Although excited about our drive to Big Sur, we were sad to be leaving Los Angeles, wishing we had at least a couple more days to visit galleries, museums, bookstores and friends returning from trips of their own.
That said, we were fortunate to catch the last panel at the Red Cat’s State of Independence: A Global Forum on Alternative Practice, where we heard from directors and artists involved in art spaces in Vietnam, Taiwan and Indonesia, and the Paul Thek exhibition at the Hammer, which, though poignant for its story of an artist who started strong and became distracted by “success”, took a mawkish turn with its recreation of his final show, in 1988, before his death from AIDS.
Given the Thek narrative, we should have thought twice about our next stop (Gagosian of Beverly Hills), where, en route to Piero Golia’s exhibition, we passed the installation of a group show that included an artist so new to the game you could hear her retching from the washroom downstairs.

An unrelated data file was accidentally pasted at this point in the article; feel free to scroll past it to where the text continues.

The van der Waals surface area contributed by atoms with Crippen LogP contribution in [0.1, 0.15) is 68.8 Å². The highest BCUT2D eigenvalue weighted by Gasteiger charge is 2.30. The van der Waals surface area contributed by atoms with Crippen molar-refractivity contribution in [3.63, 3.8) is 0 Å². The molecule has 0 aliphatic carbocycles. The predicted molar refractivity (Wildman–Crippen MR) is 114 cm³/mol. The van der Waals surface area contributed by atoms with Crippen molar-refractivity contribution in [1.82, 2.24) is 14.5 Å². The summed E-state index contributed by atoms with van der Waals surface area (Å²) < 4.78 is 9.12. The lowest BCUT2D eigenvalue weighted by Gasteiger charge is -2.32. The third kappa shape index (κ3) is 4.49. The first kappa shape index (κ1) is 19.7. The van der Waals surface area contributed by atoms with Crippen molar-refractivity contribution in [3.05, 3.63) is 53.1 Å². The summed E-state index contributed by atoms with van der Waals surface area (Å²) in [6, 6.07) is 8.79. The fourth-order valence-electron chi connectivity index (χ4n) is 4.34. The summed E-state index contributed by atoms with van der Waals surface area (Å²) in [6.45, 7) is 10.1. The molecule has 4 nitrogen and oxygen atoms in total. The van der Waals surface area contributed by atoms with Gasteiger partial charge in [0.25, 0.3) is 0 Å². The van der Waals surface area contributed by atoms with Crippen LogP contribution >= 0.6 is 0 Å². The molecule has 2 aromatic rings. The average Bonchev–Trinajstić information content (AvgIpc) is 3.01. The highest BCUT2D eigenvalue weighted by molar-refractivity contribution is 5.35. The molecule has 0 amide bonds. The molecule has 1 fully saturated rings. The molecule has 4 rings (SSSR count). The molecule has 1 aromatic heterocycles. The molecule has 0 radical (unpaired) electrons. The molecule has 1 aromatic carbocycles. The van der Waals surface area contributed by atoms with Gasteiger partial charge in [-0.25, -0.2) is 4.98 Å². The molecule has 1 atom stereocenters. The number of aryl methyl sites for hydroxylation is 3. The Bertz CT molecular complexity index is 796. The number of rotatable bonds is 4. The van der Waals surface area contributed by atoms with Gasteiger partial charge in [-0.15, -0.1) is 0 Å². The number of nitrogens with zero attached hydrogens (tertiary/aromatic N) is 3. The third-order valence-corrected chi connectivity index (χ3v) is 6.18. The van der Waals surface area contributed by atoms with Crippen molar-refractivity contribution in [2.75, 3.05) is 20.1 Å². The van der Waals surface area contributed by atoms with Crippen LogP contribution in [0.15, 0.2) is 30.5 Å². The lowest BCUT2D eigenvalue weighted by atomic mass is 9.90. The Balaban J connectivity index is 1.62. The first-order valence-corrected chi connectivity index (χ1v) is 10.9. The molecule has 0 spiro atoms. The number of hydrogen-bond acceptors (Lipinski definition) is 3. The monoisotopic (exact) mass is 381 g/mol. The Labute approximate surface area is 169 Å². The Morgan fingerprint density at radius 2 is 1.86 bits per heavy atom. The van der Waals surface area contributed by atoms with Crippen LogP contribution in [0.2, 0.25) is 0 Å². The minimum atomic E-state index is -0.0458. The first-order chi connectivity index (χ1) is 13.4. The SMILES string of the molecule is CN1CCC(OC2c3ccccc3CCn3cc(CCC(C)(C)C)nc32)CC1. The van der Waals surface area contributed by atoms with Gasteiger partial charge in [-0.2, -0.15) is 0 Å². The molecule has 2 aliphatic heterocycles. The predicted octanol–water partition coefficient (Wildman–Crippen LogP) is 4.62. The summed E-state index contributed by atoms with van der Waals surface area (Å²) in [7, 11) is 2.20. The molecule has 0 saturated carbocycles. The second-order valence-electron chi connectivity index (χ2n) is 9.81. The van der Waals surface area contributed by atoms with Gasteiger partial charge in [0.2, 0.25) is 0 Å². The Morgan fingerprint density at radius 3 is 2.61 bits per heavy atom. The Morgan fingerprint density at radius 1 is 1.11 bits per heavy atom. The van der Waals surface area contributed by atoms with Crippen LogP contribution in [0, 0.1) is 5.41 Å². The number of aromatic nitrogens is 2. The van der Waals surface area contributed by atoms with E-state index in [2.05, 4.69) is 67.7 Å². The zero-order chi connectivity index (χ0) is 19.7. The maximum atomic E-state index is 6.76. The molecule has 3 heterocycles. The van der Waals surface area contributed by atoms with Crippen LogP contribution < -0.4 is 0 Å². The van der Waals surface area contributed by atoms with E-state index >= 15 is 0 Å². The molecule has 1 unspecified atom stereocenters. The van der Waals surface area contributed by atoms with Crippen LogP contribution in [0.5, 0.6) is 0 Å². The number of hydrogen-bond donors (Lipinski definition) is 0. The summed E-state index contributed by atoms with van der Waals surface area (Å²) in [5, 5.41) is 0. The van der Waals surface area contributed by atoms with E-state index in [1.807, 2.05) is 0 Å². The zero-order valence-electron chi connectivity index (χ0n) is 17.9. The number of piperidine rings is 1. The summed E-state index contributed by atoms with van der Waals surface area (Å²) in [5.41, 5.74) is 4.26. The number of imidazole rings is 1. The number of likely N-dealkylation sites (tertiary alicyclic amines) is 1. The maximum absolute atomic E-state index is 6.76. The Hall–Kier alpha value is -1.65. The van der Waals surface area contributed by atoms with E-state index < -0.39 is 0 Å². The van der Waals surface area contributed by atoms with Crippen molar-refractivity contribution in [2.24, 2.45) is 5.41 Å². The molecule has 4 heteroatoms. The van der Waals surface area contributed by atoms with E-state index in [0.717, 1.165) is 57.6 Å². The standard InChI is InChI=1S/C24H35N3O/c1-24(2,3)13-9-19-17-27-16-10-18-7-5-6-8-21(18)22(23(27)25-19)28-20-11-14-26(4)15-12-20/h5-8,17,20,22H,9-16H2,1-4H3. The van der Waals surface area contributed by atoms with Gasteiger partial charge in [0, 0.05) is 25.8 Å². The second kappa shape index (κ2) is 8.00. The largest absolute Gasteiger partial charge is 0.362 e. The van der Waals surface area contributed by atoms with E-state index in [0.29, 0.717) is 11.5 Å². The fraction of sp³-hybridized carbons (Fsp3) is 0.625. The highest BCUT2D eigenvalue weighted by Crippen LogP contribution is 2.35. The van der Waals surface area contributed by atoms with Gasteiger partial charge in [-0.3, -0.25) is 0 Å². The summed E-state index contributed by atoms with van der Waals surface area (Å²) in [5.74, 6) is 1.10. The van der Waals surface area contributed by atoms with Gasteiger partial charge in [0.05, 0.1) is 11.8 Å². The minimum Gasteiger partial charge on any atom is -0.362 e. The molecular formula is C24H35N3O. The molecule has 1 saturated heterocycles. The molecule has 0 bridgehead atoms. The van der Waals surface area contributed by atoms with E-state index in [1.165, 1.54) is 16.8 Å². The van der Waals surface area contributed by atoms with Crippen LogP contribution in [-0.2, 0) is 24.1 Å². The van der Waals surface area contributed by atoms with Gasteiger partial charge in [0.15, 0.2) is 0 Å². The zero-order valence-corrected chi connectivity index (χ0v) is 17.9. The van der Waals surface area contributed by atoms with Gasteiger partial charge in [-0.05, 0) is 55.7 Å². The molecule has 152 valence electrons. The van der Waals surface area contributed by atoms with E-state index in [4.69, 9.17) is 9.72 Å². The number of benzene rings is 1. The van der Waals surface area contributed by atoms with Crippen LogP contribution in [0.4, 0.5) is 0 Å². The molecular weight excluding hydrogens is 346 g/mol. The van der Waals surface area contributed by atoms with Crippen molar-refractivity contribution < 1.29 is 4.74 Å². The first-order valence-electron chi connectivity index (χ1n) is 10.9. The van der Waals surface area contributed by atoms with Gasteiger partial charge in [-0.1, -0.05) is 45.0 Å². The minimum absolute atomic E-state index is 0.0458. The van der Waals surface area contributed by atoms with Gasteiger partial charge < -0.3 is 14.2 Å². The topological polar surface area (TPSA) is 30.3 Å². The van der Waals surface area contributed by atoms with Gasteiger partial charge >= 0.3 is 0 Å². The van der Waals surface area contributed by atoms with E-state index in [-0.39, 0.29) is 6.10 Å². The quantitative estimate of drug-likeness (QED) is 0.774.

But all that was behind us Thursday morning as we drove west on Sunset to the Pacific Coast Highway, up Malibu, past the industrial berry farms at Oxnard, then a quick lunch at San Luis Obispo, where, unlike the missionary schools of Canada, SLO’s mission has been restored and turned into a tourist attraction, renowned for its architecture -- but not its (social) engineering. From there, a leisurely three hour drive to Big Sur’s Fernwood Hotel, checking in before a brisk walk along Pfeifer Beach and yet another fine dinner, this time at the Big Sur Restaurant and Bakery.
Yesterday’s drive from Big Sur to San Francisco included a detour through Carmel-by-the-Sea, a West Vancouver wet dream of restaurants and print shops, where I had hoped to recognize at least one location from the film Play Misty for Me (1973) (but did not). After that, a takeout lunch from Monterey’s moribund tourist wharf and a GPS mess up that had us driving through the Hispanic workers’ town of Castroville, my second favorite stop after Big Sur.